Confederate Territory of Arizona
In April 1861, the Civil War began in the United States. As a result, Arizona’s Army troops were sent to fight the war and forts in Arizona were abandoned and some even burned. This left American settlers with no protection against attacks by Apaches. This lack of protection, the canceling of the Butterfield Stage Mail service through southern Arizona by the U.S. government and the refusal of the U.S. government to make Arizona a separate territory from the New Mexico Territory left many citizens of Tucson with sour feelings toward the federal government.
At the same time, the recently formed Confederate states made a strategic decision to invade the Southwest and to claim it for the Confederacy. They wished to expand slavery to this region. Soon, Lt. Colonel John Baylor invaded the New Mexico Territory and defeated the Union Army at Fort Fillmore near Mesilla, New Mexico.
Then Baylor made himself Territorial Governor of the new Confederate Territory of Arizona; the border of the Arizona Territory was the 34 ° N parallel line on a south-north line.
Of course, this was a short-lived Confederate territory because the Confederates were defeated in their attempt to invade the Southwest by Colorado Volunteers in March 1862. However, because of the Confederate interest in Arizona and the rich mineral ores in the region, in 1863, the United States government created a separate and new Territory of Arizona divided on an east-west line at the 109 ° parallel. Both the Union and Confederate governments claimed the territories until the close of the war. (Some people in southern Arizona continued to support the Confederacy throughout the war.)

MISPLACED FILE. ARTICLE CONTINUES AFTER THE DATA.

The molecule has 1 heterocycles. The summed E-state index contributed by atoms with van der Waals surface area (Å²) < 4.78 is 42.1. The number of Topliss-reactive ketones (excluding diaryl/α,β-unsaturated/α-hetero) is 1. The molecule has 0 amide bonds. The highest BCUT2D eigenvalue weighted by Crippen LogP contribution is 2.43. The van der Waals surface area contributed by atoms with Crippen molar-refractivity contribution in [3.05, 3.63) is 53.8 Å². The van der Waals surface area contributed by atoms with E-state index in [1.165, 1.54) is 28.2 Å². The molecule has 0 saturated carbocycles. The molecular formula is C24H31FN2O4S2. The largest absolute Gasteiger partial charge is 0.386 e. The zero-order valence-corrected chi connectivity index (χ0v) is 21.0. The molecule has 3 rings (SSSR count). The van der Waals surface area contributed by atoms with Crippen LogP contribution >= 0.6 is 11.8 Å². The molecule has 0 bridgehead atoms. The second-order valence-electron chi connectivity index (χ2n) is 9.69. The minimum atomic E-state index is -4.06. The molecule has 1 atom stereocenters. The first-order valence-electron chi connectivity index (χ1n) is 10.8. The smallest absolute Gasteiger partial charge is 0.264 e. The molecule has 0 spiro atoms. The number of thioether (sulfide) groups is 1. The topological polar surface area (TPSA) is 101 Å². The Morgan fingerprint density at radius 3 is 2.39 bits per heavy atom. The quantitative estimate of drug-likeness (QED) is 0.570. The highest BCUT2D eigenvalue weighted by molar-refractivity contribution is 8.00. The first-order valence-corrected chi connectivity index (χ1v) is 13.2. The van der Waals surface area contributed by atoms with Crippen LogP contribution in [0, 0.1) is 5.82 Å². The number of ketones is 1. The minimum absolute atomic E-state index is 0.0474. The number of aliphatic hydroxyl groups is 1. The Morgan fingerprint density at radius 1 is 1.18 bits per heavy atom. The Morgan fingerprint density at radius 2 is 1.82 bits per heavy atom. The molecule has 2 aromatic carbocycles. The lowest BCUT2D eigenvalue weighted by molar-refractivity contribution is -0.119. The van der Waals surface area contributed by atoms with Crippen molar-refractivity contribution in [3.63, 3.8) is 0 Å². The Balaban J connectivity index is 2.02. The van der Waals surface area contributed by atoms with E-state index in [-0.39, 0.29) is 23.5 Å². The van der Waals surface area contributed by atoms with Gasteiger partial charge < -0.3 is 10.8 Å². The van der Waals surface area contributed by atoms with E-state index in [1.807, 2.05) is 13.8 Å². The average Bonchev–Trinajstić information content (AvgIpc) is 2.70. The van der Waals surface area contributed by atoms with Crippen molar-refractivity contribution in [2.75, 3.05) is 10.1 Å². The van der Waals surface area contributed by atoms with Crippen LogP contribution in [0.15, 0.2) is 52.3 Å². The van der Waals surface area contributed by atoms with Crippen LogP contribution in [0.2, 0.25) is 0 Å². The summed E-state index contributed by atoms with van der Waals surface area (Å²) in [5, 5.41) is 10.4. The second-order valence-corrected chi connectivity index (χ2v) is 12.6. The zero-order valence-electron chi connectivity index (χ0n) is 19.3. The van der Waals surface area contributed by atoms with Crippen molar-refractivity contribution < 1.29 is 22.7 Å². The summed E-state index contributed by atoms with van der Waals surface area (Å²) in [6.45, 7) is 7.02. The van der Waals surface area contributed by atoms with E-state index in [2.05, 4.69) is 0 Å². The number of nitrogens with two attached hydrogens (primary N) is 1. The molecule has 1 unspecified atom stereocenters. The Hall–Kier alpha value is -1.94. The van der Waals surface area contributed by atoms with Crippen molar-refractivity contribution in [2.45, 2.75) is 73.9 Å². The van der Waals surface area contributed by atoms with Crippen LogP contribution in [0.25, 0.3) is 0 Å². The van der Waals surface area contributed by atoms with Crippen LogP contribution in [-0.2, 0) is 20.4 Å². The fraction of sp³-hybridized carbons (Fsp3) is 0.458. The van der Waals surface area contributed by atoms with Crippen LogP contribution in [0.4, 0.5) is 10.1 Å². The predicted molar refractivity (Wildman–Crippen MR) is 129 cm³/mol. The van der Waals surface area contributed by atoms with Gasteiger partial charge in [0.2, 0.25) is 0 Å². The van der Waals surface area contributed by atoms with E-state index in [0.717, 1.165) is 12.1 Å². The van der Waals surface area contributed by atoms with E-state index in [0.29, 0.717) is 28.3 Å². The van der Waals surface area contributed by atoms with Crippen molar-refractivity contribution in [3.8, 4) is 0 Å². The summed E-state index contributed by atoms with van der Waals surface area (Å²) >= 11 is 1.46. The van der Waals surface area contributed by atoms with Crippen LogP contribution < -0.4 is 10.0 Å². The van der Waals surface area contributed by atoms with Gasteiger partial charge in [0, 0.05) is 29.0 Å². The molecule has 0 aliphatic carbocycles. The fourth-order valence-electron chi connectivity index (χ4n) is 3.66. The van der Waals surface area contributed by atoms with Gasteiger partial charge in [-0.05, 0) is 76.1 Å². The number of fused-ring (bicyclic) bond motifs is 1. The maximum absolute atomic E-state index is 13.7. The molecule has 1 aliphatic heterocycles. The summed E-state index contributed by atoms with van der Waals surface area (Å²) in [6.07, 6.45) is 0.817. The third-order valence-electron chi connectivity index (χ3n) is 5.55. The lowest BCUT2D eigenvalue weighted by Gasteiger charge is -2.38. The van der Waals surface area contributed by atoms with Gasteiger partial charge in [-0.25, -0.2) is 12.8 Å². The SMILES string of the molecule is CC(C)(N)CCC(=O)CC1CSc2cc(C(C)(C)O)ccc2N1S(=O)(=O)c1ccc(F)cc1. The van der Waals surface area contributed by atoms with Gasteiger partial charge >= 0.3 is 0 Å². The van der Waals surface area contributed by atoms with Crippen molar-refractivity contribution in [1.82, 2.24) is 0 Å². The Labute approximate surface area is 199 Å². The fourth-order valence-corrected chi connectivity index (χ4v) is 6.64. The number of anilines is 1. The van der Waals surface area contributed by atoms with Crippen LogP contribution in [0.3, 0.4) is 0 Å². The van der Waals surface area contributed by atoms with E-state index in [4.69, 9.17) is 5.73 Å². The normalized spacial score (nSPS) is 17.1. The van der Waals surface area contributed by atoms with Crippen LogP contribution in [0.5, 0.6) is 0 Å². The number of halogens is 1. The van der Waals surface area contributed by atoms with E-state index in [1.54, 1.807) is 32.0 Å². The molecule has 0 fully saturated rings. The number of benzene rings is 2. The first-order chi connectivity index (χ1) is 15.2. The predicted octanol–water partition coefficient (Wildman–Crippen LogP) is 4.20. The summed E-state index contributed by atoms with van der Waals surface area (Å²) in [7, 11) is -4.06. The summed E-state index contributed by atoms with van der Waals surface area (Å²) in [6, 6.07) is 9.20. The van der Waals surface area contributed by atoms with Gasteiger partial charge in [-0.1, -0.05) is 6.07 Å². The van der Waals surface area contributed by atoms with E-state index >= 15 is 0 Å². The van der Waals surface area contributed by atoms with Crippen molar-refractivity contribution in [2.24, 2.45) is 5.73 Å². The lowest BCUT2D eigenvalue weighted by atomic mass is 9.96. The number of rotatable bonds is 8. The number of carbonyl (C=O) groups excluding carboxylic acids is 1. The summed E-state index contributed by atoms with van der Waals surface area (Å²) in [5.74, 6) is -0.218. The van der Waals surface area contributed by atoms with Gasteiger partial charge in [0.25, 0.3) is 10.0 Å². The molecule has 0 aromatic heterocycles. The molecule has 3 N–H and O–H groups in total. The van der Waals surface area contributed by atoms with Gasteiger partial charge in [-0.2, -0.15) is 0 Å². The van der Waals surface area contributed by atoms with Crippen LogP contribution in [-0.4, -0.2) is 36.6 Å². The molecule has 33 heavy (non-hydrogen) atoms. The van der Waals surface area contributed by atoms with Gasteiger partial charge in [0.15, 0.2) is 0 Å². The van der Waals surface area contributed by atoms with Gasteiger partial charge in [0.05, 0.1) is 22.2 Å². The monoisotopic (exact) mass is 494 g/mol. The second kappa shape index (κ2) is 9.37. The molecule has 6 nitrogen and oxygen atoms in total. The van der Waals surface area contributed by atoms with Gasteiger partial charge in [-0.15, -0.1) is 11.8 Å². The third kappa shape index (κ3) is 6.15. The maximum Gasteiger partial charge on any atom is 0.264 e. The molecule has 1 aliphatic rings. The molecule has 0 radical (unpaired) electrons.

Battle of Apache Pass
The Battle of Apache Pass was a two day-skirmish between California Volunteers fighting with the Union Army and the Chiricahua Apaches. A large force of California Volunteers marched across southern Arizona toward the New Mexico Territory to fight the invading Confederates. Unknown to them at the time, the Confederates had already been defeated.
However, General Carleton, the commander of the California Volunteers divided his large column of troops into smaller groups to set out across the hot and harsh desert in the summer of 1861. One group made it through Apache Pass without problems; a second force of 126 soldiers, 22 wagons and two howitzers arrived at Apache Pass on July 15th where Apaches awaited them and fighting began.
Eventually the Apaches were scattered by the firing of the howitzers. However, the Apaches held the water springs at Apache Pass. A five-hour battle ensued and the Apaches were eventually driven out of their positions and the California troopers held the springs. The next day, July 16th, the battle resumed, but for a brief time, due to the howitzers being fired again.
Because of the importance of the springs and the Apache Pass region, General Carleton authorized the building of a fort in the area. Some of the California volunteers set to work on the construction of the adobe structures that would become Fort Bowie.